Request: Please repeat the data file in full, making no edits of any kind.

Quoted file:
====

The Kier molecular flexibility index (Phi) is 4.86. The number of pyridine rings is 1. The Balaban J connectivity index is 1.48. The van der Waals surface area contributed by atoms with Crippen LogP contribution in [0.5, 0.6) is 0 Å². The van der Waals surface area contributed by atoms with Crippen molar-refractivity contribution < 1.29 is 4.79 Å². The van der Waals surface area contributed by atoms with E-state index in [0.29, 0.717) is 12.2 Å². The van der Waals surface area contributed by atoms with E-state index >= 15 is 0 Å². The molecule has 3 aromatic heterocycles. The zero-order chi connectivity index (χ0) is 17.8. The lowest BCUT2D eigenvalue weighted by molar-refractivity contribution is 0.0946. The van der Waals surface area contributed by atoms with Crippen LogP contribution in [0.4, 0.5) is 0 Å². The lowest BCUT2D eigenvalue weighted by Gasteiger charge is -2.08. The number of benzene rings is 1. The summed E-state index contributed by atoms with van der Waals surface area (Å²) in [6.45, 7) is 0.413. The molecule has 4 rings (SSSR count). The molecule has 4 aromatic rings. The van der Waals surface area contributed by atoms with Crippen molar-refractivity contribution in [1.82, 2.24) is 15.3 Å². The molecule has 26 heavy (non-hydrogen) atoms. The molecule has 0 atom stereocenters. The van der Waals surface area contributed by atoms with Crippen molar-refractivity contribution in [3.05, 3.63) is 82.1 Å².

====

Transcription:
The Kier molecular flexibility index (Phi) is 4.86. The number of pyridine rings is 1. The Balaban J connectivity index is 1.48. The van der Waals surface area contributed by atoms with Crippen LogP contribution in [0.5, 0.6) is 0 Å². The van der Waals surface area contributed by atoms with Crippen molar-refractivity contribution < 1.29 is 4.79 Å². The van der Waals surface area contributed by atoms with E-state index in [0.29, 0.717) is 12.2 Å². The van der Waals surface area contributed by atoms with E-state index >= 15 is 0 Å². The molecule has 3 aromatic heterocycles. The zero-order chi connectivity index (χ0) is 17.8. The lowest BCUT2D eigenvalue weighted by molar-refractivity contribution is 0.0946. The van der Waals surface area contributed by atoms with Crippen LogP contribution in [0.4, 0.5) is 0 Å². The lowest BCUT2D eigenvalue weighted by Gasteiger charge is -2.08. The number of benzene rings is 1. The summed E-state index contributed by atoms with van der Waals surface area (Å²) in [6.45, 7) is 0.413. The molecule has 4 rings (SSSR count). The molecule has 4 aromatic rings. The van der Waals surface area contributed by atoms with Crippen molar-refractivity contribution in [1.82, 2.24) is 15.3 Å². The molecule has 26 heavy (non-hydrogen) atoms. The molecule has 0 atom stereocenters. The van der Waals surface area contributed by atoms with Crippen molar-refractivity contribution in [3.05, 3.63) is 82.1 Å².